Too often people are concerned with their reputation at the expense of intrinsic good--virtue. Virtue and its relation to happiness should be recognized first, even if it means damage to one's reputation. Aristotle and Aquinas confirm, "Happiness is man's true good." But, is a good reputation (admiration by others) the way to true happiness? Conscience is ordinal. And, from where does conscience, consciousness derive? No philosopher or scientist, including the neuro-philosophers have come to anything definitive. The person, truly wise, is not always that person singularly capable of most clearly and quickly grasping the truth of fundamental or experimental reason or logic; but, it is more prudent to be intuitively correct; and--most of all--better to know, indeed, there is a correct solution. Consider, 'A' is not non-'A'. There is truth. And, truth in either philosophy or science is not a matter of synthetic notion but of recognition.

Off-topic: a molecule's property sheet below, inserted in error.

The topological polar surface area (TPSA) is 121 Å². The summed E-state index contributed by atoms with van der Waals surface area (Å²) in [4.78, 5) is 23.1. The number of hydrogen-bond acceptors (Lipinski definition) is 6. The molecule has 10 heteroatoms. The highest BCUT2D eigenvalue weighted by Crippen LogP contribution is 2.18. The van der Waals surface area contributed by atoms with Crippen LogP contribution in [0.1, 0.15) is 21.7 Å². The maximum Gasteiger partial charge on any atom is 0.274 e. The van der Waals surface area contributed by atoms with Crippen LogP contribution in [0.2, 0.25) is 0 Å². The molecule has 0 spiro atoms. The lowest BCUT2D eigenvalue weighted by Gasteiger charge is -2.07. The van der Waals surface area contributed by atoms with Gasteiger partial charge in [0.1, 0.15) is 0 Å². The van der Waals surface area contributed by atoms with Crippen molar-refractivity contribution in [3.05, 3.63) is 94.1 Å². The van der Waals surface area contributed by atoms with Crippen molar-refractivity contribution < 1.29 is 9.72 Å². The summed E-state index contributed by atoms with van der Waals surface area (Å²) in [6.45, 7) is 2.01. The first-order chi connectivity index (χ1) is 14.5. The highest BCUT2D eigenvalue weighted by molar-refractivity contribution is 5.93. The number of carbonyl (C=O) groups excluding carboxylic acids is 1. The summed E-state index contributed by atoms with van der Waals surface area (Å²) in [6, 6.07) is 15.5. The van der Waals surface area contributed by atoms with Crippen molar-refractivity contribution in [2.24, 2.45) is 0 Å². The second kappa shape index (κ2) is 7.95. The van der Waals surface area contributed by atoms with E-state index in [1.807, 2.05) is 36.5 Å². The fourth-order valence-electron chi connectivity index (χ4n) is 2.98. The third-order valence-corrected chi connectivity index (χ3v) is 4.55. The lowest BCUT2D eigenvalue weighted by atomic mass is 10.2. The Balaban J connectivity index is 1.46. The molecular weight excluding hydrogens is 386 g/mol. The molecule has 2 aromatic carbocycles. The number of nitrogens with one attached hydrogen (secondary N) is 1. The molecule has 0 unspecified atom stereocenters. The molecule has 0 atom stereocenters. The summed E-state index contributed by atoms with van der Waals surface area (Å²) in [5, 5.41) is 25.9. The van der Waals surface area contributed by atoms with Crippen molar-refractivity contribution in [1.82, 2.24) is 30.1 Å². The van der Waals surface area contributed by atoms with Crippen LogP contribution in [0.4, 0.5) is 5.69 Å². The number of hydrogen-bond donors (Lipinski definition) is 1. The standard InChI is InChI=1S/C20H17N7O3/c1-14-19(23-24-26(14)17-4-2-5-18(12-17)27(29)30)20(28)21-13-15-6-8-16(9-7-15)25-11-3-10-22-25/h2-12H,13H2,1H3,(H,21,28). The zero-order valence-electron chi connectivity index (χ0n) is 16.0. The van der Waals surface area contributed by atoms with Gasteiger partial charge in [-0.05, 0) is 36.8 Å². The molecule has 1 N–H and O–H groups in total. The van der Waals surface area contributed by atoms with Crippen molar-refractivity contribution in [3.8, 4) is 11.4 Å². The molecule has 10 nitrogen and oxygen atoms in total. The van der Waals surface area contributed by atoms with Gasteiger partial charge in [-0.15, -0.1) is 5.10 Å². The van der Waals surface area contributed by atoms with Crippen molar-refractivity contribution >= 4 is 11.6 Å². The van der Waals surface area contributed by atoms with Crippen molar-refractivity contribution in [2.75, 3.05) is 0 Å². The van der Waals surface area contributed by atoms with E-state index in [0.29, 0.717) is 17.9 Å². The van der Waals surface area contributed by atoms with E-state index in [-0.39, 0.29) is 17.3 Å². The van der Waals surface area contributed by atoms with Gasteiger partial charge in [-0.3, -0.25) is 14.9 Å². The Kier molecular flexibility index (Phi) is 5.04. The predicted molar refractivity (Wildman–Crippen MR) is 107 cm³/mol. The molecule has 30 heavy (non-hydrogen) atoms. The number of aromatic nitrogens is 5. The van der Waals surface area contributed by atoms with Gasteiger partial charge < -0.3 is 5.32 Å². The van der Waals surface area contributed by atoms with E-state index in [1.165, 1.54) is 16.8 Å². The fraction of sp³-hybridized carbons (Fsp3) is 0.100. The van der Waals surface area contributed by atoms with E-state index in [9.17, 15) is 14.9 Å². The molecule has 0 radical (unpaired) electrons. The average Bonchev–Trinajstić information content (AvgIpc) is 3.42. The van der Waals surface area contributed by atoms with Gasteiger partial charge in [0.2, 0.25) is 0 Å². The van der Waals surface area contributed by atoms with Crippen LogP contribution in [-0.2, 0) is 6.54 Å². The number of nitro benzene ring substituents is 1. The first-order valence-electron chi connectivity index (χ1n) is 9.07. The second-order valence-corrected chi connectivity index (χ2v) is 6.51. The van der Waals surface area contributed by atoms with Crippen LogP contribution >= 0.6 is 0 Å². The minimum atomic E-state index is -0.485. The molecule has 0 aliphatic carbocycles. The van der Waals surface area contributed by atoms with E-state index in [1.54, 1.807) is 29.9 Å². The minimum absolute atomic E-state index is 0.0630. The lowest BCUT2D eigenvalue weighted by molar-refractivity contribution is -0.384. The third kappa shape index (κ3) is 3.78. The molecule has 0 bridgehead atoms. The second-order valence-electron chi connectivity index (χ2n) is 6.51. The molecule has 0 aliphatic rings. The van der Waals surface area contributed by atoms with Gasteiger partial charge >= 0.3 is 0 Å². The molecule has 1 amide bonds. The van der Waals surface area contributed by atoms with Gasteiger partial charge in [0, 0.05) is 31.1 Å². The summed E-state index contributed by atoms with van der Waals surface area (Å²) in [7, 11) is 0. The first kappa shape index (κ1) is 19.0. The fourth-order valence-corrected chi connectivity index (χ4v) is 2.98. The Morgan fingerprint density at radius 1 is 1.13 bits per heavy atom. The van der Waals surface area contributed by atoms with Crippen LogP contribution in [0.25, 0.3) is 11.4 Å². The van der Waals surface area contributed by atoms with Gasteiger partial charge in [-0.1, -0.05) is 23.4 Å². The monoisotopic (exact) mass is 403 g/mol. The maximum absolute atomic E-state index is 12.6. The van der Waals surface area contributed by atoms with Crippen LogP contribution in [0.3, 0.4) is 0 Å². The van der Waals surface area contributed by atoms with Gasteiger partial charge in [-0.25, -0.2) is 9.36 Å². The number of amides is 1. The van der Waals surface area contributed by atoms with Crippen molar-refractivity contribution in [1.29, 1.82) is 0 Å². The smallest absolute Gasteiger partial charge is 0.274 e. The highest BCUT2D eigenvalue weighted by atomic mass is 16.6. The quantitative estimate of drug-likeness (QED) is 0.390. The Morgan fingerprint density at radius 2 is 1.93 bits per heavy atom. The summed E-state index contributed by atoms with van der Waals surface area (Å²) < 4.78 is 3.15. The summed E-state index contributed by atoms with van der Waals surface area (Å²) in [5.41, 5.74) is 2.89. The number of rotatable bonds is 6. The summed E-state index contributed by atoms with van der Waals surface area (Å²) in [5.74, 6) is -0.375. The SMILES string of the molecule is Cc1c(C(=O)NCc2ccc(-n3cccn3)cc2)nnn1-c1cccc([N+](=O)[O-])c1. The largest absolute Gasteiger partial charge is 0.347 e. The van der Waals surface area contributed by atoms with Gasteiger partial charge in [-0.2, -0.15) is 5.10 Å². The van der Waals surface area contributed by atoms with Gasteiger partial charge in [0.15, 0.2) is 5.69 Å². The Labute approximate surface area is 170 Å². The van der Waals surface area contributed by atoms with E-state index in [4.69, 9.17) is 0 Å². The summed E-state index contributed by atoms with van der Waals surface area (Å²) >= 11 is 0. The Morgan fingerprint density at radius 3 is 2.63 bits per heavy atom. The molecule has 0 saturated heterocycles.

Your question is miss-specified. You simply played with words, good and virtuous are synonyms, and you haven't specified the difference or the actor and actions clearly.
Do you mean: "Should someone who philosophizes (loves wisdom) be concerned with having a good reputation or with being correct?"
And not what you wrote: "Should the successful philosopher (one who 'does' philosophy) be concerned with having a good reputation, not with being virtuous (correct)?."
If so, the answer is self-evident as it is contained within the definition.
If your concern is with success, - Should one who successfully loves wisdom be concerned with being correct or having a good reputation? - The answer remains clear by definition.
If you have a different definition of success you must specify.